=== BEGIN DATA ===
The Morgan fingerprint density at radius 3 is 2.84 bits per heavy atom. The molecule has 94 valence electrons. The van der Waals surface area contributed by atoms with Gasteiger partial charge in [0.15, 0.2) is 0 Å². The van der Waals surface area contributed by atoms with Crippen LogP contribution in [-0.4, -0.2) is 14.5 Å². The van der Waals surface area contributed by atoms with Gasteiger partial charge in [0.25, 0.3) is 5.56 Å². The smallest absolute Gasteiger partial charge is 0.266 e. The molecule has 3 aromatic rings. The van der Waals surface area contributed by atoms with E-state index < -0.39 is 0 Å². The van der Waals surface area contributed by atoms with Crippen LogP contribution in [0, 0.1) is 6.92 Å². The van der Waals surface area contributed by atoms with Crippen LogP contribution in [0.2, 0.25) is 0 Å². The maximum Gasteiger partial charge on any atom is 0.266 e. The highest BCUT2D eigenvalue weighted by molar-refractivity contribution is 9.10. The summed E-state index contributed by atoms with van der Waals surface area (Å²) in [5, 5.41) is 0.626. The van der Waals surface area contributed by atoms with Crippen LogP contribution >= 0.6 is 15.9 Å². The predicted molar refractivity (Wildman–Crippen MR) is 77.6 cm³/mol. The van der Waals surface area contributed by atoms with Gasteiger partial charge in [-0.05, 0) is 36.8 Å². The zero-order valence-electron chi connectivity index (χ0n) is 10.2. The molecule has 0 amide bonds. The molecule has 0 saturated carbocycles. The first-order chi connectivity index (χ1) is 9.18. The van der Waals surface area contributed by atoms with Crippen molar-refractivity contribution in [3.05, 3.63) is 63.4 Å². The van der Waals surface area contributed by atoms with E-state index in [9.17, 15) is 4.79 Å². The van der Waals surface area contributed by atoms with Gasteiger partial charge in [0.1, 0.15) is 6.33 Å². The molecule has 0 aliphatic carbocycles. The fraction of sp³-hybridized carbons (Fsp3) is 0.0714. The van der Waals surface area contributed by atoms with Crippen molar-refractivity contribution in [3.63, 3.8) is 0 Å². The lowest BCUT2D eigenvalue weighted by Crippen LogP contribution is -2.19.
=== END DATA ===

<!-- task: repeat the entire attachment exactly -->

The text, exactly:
The Morgan fingerprint density at radius 3 is 2.84 bits per heavy atom. The molecule has 94 valence electrons. The van der Waals surface area contributed by atoms with Gasteiger partial charge in [0.15, 0.2) is 0 Å². The van der Waals surface area contributed by atoms with Crippen LogP contribution in [-0.4, -0.2) is 14.5 Å². The van der Waals surface area contributed by atoms with Gasteiger partial charge in [0.25, 0.3) is 5.56 Å². The smallest absolute Gasteiger partial charge is 0.266 e. The molecule has 3 aromatic rings. The van der Waals surface area contributed by atoms with E-state index < -0.39 is 0 Å². The van der Waals surface area contributed by atoms with Crippen LogP contribution in [0, 0.1) is 6.92 Å². The van der Waals surface area contributed by atoms with Crippen LogP contribution in [0.2, 0.25) is 0 Å². The maximum Gasteiger partial charge on any atom is 0.266 e. The highest BCUT2D eigenvalue weighted by molar-refractivity contribution is 9.10. The summed E-state index contributed by atoms with van der Waals surface area (Å²) in [5, 5.41) is 0.626. The van der Waals surface area contributed by atoms with Crippen LogP contribution >= 0.6 is 15.9 Å². The predicted molar refractivity (Wildman–Crippen MR) is 77.6 cm³/mol. The van der Waals surface area contributed by atoms with Gasteiger partial charge in [-0.05, 0) is 36.8 Å². The zero-order valence-electron chi connectivity index (χ0n) is 10.2. The molecule has 0 amide bonds. The molecule has 0 saturated carbocycles. The first-order chi connectivity index (χ1) is 9.18. The van der Waals surface area contributed by atoms with Crippen molar-refractivity contribution in [3.05, 3.63) is 63.4 Å². The van der Waals surface area contributed by atoms with E-state index in [9.17, 15) is 4.79 Å². The van der Waals surface area contributed by atoms with Gasteiger partial charge in [0.1, 0.15) is 6.33 Å². The molecule has 0 aliphatic carbocycles. The fraction of sp³-hybridized carbons (Fsp3) is 0.0714. The van der Waals surface area contributed by atoms with Crippen molar-refractivity contribution in [3.63, 3.8) is 0 Å². The lowest BCUT2D eigenvalue weighted by Crippen LogP contribution is -2.19.